Collection, use, and retention of consumer financial information are among the considerations set forth in the CFPB proposals. When a consumer gives authorization to a third party to access its information, when and how does a consumer revoke that access? What if a consumer wants to put limitations on the authorization of third parties who are accessing their financial information? Does a consumer have a responsibility to contact the third party regarding deletion of information? These are some of the questions posed by the CFPB as the agency seeks public feedback.

The CFPB proposals also contemplate consumers’ ability to allow third-party access to information and limitations involving access only to information needed to provide a particular product or service. The proposals also look at duration and frequency limits. The CFPB is also considering accuracy standards relative to third parties’ use of consumer data. Third parties could be required to implement and maintain policies and procedures which would verify the accuracy of information and handle consumer disputes.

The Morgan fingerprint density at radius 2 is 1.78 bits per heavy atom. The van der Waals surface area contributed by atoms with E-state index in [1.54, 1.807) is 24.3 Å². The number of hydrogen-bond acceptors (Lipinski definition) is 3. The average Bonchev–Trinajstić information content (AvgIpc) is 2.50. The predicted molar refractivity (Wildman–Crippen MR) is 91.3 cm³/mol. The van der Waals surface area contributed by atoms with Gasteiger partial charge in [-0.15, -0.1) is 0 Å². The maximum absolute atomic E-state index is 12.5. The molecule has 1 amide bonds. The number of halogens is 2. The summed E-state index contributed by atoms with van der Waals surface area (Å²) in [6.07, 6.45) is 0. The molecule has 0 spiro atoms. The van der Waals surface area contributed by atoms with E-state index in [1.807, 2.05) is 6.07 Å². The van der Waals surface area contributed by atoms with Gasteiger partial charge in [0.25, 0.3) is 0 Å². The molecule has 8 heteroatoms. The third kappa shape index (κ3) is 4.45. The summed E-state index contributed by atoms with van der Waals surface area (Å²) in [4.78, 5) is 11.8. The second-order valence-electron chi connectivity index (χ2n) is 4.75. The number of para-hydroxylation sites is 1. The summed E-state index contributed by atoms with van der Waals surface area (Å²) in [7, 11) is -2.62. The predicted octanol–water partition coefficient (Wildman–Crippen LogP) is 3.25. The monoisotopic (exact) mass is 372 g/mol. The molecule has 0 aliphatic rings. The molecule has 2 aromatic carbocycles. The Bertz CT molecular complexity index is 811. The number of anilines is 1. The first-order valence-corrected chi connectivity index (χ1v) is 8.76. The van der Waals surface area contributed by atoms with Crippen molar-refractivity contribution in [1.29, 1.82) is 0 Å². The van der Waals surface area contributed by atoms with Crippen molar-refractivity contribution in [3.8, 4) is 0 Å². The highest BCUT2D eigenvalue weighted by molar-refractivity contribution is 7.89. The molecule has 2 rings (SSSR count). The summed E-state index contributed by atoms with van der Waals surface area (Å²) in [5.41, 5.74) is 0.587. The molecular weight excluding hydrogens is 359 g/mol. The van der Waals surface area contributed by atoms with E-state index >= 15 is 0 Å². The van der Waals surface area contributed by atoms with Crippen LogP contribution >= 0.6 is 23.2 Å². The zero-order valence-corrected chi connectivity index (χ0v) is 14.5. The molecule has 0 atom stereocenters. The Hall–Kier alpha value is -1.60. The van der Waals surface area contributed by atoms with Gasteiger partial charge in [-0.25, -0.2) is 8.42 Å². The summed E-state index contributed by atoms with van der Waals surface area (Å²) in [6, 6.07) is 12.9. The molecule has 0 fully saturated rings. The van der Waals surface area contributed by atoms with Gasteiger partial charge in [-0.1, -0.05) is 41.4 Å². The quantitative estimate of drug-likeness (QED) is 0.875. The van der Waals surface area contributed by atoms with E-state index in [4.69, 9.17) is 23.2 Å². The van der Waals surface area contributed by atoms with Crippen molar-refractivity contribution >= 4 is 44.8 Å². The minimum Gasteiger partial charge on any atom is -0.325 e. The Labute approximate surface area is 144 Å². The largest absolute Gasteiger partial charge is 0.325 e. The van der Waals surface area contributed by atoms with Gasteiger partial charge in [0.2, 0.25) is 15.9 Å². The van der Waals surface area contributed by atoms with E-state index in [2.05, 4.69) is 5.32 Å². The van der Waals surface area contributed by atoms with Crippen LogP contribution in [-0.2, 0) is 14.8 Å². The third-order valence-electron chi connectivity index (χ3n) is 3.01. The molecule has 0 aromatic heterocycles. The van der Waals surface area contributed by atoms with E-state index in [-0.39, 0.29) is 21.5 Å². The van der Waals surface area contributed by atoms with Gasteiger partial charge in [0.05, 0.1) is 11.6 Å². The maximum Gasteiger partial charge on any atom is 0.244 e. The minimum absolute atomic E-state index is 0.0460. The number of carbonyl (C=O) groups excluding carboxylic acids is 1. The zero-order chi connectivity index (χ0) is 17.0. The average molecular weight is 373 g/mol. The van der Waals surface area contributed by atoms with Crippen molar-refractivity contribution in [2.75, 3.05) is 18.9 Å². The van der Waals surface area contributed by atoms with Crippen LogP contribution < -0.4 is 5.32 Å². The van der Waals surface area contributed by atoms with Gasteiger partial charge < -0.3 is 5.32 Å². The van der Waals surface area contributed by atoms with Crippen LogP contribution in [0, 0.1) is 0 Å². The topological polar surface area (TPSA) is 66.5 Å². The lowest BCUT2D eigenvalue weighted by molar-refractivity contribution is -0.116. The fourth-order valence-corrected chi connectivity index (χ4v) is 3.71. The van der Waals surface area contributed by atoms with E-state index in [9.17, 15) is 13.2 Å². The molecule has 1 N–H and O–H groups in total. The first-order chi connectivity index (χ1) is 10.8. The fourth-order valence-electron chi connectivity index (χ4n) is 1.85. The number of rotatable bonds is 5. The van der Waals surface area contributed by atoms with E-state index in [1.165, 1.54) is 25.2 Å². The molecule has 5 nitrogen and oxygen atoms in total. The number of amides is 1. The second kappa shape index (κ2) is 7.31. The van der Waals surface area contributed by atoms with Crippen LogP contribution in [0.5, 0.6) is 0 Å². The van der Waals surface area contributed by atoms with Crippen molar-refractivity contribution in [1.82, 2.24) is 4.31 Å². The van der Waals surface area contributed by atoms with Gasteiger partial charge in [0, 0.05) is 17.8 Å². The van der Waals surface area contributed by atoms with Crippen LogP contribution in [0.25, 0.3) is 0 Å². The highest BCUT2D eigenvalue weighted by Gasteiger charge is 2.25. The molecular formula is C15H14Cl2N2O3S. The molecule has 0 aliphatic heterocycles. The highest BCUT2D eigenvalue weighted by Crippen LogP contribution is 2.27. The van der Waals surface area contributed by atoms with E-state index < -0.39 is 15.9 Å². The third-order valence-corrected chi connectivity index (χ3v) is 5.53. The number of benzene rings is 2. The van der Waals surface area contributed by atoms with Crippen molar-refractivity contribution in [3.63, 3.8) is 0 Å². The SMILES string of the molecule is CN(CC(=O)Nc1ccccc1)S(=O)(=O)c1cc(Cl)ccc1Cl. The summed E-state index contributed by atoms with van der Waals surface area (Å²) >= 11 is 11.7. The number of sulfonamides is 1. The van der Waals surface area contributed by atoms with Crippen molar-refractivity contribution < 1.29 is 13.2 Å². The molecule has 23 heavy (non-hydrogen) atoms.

Conclusion

The CFPB outline provides long-awaited rulemaking guidance for financial industry leaders. The questions posed in the proposals will certainly spark conversations, likely leading to additional input for consideration. In particular, banks and other financial institutions will have to consider how to maintain the integrity of the data being shared and how to create controls that safeguard that data. 

For more information on this CFPB’s rulemaking process, a future Client Alert will provide more details; please subscribe here. Alternatively, please contact the authors with any questions.

  • Brandy  Bruyere, NCCO
    Partner

    Brandy Bruyere counsels financial institutions, and in particular credit unions, on consumer financial services laws, regulations, guidance and public policies. Her practice includes advice on Truth in Lending Act/Regulation ...

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  • Denise M. Barnes
    Partner

    Denise Barnes is a former U.S. Department of Justice (“DOJ”) Trial Attorney who focuses her practice on compliance, white collar and regulatory investigations, and complex commercial litigation.  She represents clients in ...

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  • Jewel M. Haji
    Associate

    Jewel Haji is an attorney in the litigation department who concentrates her practice on complex commercial litigation matters. She has experience litigating contract disputes, shareholder disputes, injunction proceedings ...

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  • Molly K. McGinley
    Partner

    Molly McGinley is a litigation attorney concentrating her practice in commercial litigation with a focus on complex litigation, including class action defense and derivative litigation. She represents a broad range of clients ...